and if any one says about womens have no equal rights in this country. i wouldnt be trusting that cos u have write this kind of a topic on line an still u safe. come out of the crwel mind u r in right now and see with the open eyes. most top positions of organizations are held and manged by womens 🙂 feels so sad of u r narrow mind.

    • sabbe laban


      Though the religions forbid taking alcohol(with the possible exception of Christianity) the government allows the sale of it. The author is questioning, in that case why can’t a woman buy it! Hope it’s not too much for your brain to comprehend!

      • @sabbe laban

        Well said.


        Those who drink, go to sleep.
        Those who sleep, don’t sin.
        Those who don’t sin, go to heaven.
        So drink and go to heaven. 😀

  • PitastharaPuthraya

    Look at what the author has written and not at her.

    What she simply says is that this particular law is discriminatory against women and it should be changed.

    Firstly if there is a law it should be equally applied to both sexes. Therefore, this law is wrong and needs to be amended. As one pointed out it contradicts the base of the all laws, which is the constitution.

    Constitutionally Sri Lanka is not a Buddhist Country. Exept the special place given to Buddhism, Sri Lanka is a de jure secular country.

    Every body has the right to decide what they consumes as long as it will not affect the others. We have decided that there is a difference between tobacco, alcohol and other hard drugs such as heroin, cocaine etc. Therefore, conumption of the former two is regarded as legal. The liberal democratic dislike of too much interference by the state in private lives of citizens may have played a part in legalizing them. It is my view that we should continue to legalize alcohol and tobbaco giving its citizen a freedom of choice. I do not think majority of people in our country would like to live in a country, where every aspect of our lives are controlled by the state. In this context, it is wrong to exlude women from enjoying the freedom of buying alcohol.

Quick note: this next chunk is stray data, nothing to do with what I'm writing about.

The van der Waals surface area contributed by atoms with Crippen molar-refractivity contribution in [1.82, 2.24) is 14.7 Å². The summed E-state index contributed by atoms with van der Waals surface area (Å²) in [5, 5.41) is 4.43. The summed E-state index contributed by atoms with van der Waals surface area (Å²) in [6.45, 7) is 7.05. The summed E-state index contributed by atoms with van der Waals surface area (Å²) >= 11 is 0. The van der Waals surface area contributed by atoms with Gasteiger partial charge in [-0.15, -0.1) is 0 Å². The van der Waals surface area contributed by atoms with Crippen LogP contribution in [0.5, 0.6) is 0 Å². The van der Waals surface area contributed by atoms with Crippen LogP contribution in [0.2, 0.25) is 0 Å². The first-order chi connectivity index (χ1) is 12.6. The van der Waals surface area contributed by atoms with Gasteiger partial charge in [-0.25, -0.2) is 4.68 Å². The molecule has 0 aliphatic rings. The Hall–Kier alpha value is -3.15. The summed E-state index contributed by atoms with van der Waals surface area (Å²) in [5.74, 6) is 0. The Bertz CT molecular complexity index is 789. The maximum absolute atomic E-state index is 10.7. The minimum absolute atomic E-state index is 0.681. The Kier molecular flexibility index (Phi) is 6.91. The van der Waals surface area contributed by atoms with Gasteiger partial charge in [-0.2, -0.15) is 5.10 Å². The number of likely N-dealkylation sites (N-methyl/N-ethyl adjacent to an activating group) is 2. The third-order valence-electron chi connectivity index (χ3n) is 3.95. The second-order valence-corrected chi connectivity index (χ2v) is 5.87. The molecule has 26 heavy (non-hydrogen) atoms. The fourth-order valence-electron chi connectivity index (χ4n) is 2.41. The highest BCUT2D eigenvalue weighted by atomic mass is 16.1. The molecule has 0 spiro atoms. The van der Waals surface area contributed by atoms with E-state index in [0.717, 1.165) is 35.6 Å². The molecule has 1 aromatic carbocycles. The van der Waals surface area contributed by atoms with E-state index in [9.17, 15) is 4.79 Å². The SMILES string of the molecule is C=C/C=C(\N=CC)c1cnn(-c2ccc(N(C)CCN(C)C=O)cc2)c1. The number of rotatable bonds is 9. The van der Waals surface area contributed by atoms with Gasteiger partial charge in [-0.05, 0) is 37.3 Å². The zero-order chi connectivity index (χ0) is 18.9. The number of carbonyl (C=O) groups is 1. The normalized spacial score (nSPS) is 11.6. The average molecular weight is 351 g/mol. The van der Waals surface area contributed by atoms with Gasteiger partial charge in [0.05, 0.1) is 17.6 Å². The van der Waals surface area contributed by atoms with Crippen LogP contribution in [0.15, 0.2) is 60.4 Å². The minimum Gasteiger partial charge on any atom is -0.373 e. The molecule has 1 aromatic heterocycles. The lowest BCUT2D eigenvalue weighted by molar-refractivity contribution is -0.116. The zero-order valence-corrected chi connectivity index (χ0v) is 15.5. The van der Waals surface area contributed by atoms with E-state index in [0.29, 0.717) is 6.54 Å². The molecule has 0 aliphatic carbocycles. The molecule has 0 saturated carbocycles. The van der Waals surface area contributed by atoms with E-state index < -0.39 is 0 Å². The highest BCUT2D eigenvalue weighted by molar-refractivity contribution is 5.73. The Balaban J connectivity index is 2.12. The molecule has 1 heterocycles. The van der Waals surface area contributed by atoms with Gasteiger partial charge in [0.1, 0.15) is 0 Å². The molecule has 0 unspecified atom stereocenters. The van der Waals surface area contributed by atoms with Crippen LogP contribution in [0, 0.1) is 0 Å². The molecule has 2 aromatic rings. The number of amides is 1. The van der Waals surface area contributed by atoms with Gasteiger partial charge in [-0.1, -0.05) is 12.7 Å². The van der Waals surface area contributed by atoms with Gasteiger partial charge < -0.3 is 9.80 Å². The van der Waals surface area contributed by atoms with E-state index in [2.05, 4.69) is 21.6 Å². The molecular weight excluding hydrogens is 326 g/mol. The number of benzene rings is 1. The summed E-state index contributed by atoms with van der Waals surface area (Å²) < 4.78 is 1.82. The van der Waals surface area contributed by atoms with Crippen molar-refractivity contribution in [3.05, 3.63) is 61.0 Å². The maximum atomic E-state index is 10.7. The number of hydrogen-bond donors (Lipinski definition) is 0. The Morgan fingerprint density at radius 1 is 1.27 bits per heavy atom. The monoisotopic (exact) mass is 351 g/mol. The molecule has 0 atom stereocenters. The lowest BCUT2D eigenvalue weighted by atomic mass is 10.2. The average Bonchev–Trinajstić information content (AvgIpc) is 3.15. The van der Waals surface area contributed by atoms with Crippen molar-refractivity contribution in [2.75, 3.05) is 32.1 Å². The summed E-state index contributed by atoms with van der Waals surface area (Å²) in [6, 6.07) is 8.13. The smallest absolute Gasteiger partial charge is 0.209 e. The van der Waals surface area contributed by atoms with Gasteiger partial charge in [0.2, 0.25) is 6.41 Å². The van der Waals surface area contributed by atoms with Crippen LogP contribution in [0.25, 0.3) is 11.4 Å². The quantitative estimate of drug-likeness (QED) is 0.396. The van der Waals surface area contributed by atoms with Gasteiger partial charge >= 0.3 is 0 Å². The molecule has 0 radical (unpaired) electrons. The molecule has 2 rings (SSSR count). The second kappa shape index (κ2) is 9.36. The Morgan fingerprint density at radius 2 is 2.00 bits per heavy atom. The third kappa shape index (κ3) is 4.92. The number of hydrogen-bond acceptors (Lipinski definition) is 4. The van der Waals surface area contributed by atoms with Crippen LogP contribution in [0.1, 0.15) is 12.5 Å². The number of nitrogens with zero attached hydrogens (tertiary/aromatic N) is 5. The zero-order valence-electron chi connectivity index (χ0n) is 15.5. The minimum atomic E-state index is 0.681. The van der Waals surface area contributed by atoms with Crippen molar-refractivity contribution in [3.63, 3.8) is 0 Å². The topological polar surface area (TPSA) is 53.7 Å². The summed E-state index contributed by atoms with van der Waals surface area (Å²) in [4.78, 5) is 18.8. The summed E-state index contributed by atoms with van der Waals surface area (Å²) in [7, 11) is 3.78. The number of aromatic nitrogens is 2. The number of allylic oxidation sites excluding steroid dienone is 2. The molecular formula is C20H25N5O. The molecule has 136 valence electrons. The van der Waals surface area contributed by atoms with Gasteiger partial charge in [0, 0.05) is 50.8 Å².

It is a popular misconception that Buddhism prohibits consumption of alcohol. It is only one of five percepts. As you all know they are not mandatory laws. Although I am not sure who a buddhist is I suspect that a person does not need to observe five percepts to call themselves a Buddhist. Only requirment is the desire to seek refuge in the ‘three gems’. Therefore, you can call Sri Lanka a buddhist country even if if its people consume alcohol.

    Moreover, it appears to be odd to place alcohol in the midst of the five percepts. unlike the other percepts there are variations of consuption of alcohol. There a huge difference between a social drinker, who is not addicted and has not made drinking a problem for their lives and a person who is an addict and made his life a mess due to alcohol. Majority of people I know belong to the former category. What kind of problem do they create for the society or to their families by their drinking habits? If fact alcohol has become a relaxing and socialising instrument for them. Therefore, is it fare to judge these law abiding, family-loving, responsible people on par with the ‘problem drinkers’? What would the Buddhism say about them?

    Some of the contributors in this disscussion boast that we have granted full equality for women citing the first prime minister and president CBK. You can claim this a victory for women’s right in Sri Lanka if they had come to the power from ‘common people’. In stead they became the leaders of this country not because we respect women but because they came from a most powerful aristocratic family.